Golub's works transcend the headlines. For example, “Gigantomachy II' is a monumental painting of a group of muscular male figures fighting, which was done during the Vietnam War. The title refers to a battle between the Olympian gods and a race of giants and the painting recalls an ancient Greek frieze. However, it is not a glorious depiction of battle but rather conveys a sense of cruelty and pain. Thus, it is not just about ending the Vietnam War but is a condemnation of war that continues to have meaning.
Along the same lines, in “Two Black Women and a White Man,” Golub presents two black women sitting on a bench with a white man leaning against a wall behind them. Perhaps, it is a group waiting for a bus. However, the positioning of the figures and the way they are avoiding any interaction, underscores the separation and isolation of the races. The scene could be in the United States during the Civil Rights Movement or in South Africa during Apartheid, it could be now. The message of the picture still comes through.
“Provocations: Anslem Kiefer at the Met Breuer” is a large exhibition drawn from the Metropolitan Museum of Art's collection of works by the contemporary German artist.
Anslem Kiefer was born in Germany two months before the end of the Second World War in Europe. Kiefer planned from childhood to be an artist. However, when he entered the University of Freiberg, he began as a pre-law and language student. However, he soon switched to the study of art and went on to studying art at academies in Karlsruhe and Dusseldorf. He studied informally with the artist Joseph Beuys. Now a well-established artist, he lives in the South of France.
Keifer's work has been primarily concerned with relating German history and culture to the present day. In particular, he has sought to confront the Nazi era.
Following the end of the Second World War, the symbols of the Nazi era were outlawed in Germany. The victorious Allies were concerned that the Nazi movement could be revived if these symbols were allowed to be displayed. For many of the vanquished German people the ban made it easier to forget the horrors that had been committed in their name. However, by the 1960s, German intellectuals were arguing that the Germany had to come to terms with its past.
In 1969, Kiefer came to public attention with a series of photographs that he had taken of himself in his father's Wermacht uniform giving the Nazi salute. The photos were taken with a background of historic monuments around Europe and by the seaside. Audiences wondered whether the photos were meant to be ironic or as praise for the Nazis. Kiefer's objective was to cause people to confront rather than bury the past.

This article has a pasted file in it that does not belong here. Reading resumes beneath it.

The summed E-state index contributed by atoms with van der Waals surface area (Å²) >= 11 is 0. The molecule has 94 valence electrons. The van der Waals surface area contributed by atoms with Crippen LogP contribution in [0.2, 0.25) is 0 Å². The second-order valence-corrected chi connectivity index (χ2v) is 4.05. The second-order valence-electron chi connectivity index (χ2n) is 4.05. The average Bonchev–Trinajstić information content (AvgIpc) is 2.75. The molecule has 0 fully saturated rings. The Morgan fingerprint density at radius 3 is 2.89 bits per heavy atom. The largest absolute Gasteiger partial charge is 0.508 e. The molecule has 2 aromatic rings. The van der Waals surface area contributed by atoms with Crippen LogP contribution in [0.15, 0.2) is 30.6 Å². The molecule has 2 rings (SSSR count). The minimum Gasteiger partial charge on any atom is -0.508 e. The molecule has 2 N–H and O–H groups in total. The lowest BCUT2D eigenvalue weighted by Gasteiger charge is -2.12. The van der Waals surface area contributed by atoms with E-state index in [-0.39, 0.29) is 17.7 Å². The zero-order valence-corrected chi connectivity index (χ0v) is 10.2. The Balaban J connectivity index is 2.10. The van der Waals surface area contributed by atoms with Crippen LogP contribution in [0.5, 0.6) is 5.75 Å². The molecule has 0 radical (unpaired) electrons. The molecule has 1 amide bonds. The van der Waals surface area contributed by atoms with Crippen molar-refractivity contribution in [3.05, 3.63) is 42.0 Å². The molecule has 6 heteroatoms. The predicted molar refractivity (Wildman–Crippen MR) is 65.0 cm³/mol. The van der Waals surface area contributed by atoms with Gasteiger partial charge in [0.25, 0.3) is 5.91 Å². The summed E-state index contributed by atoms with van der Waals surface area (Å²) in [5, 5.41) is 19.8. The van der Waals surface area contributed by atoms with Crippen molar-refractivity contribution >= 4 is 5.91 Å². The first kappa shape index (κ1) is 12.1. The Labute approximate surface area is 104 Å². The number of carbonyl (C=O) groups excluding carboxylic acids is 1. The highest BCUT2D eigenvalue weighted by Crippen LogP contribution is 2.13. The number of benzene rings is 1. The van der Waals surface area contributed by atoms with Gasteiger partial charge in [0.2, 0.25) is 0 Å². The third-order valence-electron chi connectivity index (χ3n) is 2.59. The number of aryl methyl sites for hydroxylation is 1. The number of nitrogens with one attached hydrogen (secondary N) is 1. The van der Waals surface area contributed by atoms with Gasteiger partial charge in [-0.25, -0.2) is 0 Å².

Kiefer has over the years expanded the scope of his work to include a broad range of German history and culture. However, since the Nazi propaganda machine conscripted much of German music, myth, legend and history, the specter of the Nazi era is never far away.
Described as a Neo-expressionist, Kiefer has used a variety of mediums in his work. In addition to traditional painting and photography, his works have incorporated such things as earth, lead, straw and broken glass. He is also known for works on a monumental scale.
One such monumental work displayed in the exhibition is “Bohemia Lies by the Sea” (1996). The painting has some of the force of an abstract expressionist work. However, it is actually a scene of a rutted country road extending through a field of poppies. The title is taken from an Austrian poem in which the poet longs for utopia but recognizes that it is unreachable just as landlocked Bohemia can never be by the sea. The connection to the Nazi era is that Bohemia is in the Sudetenland annexed by the Nazis just before the war. Furthermore, poppies are a symbol for lives lost in war.
While Kiefer is known for his large works, I found myself drawn more to some of the smaller works in the exhibition. For example, in “Herzeleide” (Suffering heart), Keifer based his watercolor on the image in a Nazi era book of a mother looking at a document informing her that her son has been killed. Nazi propaganda exalted such sacrifices. In his painting, Kiefer has replaced the document with an artist's palette.